What is the spatial resolution of imagery used in Google Earth? At various places on the web, I have been reading it varies from place to place - 60 cm, 2.5 m, 15 m and so on. I was wondering if there is any way/tool to find out what is the spatial resolution at a place of interest to me?

7 Answers 7


The resolution of imagery in Google Earth varies depending on the source of the data. When you zoom out, you will see the nice, pretty global coverage produced from a mosaic of many Landsat scenes, which have a native resolution of ~30m (~15m pan-sharpened).

Zooming in, you'll start to get high-resolution in most places. There are many rural areas especially in Africa, where broad coverage is provided by the SPOT satellites, which produce anywhere from 10m to 1.5m resolution. Next you can still find some Ikonos data in a few places, at about 1m resolution. Then you get down to the really high-resolution satellites, including Digital Globe's WorldView-1/2/3 series, GeoEye-1, and Airbus' Pleiades, all of which provide data at around 0.5m resolution. That's about the limit for satellite data, though a few places are staring to get data from newer satellites (including WorldView-3) at around 0.3m.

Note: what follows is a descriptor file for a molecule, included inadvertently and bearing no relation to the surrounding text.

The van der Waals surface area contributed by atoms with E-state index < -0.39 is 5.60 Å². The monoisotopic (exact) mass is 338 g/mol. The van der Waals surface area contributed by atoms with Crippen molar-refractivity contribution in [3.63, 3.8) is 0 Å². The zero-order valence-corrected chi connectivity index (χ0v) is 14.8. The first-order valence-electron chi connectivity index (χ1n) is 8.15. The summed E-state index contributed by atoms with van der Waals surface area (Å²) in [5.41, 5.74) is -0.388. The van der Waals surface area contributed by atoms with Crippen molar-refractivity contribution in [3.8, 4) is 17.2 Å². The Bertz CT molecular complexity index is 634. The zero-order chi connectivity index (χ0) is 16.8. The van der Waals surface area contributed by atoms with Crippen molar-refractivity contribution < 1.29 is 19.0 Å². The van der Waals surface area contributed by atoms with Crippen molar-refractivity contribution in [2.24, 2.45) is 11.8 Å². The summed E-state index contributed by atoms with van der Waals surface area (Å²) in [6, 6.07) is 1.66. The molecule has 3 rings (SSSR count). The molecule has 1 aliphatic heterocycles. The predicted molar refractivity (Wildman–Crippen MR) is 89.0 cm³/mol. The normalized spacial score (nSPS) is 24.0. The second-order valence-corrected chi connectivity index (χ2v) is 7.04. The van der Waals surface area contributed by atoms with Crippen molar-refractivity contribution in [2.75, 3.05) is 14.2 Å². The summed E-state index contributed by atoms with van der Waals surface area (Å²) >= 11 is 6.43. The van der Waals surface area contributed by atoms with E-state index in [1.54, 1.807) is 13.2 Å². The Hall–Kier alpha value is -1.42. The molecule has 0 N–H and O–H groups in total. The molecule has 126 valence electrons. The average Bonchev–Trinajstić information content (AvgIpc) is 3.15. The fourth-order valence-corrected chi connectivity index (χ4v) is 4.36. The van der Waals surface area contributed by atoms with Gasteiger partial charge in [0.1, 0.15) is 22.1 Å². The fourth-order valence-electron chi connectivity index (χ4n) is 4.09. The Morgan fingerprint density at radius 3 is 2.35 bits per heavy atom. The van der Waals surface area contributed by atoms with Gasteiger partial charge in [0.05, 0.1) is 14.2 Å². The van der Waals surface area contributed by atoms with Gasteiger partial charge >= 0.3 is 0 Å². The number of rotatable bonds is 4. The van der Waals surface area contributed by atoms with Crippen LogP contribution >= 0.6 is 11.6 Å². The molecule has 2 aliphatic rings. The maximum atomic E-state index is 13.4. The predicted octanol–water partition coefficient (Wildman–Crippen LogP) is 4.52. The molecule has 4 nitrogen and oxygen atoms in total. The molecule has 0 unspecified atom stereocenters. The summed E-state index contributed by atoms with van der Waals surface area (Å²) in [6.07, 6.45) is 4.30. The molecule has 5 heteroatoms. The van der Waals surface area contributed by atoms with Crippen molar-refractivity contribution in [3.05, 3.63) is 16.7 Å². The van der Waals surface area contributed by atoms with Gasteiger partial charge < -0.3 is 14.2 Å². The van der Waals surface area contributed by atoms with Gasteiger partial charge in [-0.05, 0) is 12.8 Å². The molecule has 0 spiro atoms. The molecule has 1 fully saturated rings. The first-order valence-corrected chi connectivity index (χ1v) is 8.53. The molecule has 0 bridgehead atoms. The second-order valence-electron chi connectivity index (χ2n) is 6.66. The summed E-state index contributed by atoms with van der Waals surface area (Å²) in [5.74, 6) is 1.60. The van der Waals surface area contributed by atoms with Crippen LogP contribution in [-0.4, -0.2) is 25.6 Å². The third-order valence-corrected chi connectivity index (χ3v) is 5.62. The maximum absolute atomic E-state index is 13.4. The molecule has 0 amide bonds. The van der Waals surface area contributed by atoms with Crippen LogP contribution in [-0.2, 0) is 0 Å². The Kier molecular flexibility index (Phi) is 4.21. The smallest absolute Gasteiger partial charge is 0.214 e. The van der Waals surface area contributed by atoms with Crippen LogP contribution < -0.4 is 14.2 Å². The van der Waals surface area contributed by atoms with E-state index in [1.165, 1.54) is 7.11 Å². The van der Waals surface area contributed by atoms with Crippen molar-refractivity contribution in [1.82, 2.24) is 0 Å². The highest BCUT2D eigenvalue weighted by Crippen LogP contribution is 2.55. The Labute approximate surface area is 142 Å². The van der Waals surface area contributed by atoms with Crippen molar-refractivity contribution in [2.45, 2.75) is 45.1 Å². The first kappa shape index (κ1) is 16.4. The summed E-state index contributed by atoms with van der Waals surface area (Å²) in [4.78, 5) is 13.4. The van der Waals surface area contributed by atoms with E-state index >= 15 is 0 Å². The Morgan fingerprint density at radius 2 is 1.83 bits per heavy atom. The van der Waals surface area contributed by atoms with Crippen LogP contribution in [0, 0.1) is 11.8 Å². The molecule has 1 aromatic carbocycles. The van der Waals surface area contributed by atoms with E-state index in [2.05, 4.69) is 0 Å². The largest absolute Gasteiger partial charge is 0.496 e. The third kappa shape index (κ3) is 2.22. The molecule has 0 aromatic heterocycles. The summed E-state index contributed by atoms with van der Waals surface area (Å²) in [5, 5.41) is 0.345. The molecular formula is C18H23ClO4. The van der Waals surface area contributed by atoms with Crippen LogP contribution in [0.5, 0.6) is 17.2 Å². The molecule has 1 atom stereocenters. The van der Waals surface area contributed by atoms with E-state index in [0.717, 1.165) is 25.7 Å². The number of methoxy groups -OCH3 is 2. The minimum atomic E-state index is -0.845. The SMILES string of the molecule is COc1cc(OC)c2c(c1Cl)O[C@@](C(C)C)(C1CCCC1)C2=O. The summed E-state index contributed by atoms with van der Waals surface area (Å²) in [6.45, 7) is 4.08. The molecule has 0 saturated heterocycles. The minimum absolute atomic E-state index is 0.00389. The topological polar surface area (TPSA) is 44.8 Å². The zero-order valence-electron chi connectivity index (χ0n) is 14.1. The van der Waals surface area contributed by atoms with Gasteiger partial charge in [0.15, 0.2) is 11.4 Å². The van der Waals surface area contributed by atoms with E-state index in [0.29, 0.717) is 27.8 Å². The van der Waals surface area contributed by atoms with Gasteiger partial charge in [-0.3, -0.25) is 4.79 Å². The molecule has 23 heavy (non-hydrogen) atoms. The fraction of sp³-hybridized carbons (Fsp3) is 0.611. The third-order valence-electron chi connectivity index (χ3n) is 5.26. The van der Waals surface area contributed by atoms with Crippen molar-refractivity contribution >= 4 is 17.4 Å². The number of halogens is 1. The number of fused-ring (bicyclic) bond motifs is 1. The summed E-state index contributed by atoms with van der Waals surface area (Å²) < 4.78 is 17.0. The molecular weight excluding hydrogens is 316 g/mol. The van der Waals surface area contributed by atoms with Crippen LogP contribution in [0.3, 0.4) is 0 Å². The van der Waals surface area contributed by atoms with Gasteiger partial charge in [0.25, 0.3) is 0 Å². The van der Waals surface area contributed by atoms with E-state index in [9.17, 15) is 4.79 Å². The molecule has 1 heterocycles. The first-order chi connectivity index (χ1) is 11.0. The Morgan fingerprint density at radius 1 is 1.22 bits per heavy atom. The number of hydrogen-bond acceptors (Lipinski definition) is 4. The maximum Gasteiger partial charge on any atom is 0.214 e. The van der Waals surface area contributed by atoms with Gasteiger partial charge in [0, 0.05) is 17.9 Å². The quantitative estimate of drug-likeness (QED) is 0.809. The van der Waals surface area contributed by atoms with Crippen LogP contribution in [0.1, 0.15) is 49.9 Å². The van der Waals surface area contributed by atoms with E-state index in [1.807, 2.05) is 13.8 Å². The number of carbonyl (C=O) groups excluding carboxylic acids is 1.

In much of North America, Europe, Japan and some other places, you'll find even higher resolution images which generally come from aerial systems (cameras on airplanes), and a lot of that data in Google Earth is at about 0.15m resolution. Finally, there are just a few tiny spots around the world where Google Earth shows data collected by citizen scientists (through the Public Lab), using cameras on kites and balloons, which can get down into the few centimeters per pixel range.